• Some people feel embarrassed to have friends and family come to visit because of dirty streets and graffiti. One attendee no longer goes to the town centre because of the mess
  • New buildings are being built right up to the pavement, obscuring sight lines at roundabouts and compromising driver safety, and creating a tunnel effect e.g. along London Road
  • Most community groups are small and volunteer-run and not always able to take part in wider meetings, networking and training
  • Council control of community groups as a result of the commissioning system puts groups into a straitjacket. Annual reductions in funding for services leads to a reduction in quality. Private companies are often at an advantage by being better placed and resourced to bid
  • The council is part of the problem, seeing itself as controller not enabler
  • People are understandably not prepared to take jobs which offer unaffordably low wages
  • There are not enough organised activities for children; some previous services have been closed. There are not enough swings in parks
  • There are not enough green spaces in the town centre
  • In some streets the number of street lights has been reduced under the replacement programme. Reduced lighting levels create concerns about crime. The council and Skanska seem not to listen to concerns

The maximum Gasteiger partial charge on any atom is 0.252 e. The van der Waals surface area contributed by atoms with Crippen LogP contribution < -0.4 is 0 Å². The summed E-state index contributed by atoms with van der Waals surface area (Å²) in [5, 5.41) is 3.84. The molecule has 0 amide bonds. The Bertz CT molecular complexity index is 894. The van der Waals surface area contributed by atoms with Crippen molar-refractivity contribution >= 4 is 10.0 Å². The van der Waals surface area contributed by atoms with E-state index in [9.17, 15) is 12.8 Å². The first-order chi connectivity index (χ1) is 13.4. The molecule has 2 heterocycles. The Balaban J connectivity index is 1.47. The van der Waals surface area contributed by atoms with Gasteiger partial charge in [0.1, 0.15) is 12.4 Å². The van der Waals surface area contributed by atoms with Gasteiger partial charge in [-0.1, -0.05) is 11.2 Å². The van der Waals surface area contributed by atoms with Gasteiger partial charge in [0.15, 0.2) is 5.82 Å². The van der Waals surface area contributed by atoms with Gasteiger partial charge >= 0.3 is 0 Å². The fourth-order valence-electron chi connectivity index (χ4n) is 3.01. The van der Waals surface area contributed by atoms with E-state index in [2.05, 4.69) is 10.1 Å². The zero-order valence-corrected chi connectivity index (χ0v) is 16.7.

• An inadequate number of well-lit, controlled crossings across some main roads
  • There is no consultation with local residents about whether they want new academies and free schools located in, for example, London Road
Quality of life is about more than nominal quality and inclusion

Croydon’s assets include: multi-cultural diversity, community and voluntary groups, lots of job opportunities, talented people, Croydon Arts Network and initiatives such as RISEgallery, Croydon Tech City, growing sophistication of the food culture on offer, pound shops and small businesses.

There were differing opinions about whether the Whitgift Centre redevelopment will stimulate the growth of new small businesses, or put up rentals and business rates, leading to a reduction. Will it provide mainly low-paid retail jobs or a range of wage levels? Will the potentially high-end shops located there be beyond the price range of certain groups, increasing their sense of exclusion? Will housing rents and purchase prices be pushed higher?

An interesting discussion started on the idea that the non-interest/profit-sharing principles of Islamic finance could, maybe should, be made available to small businesses through the council.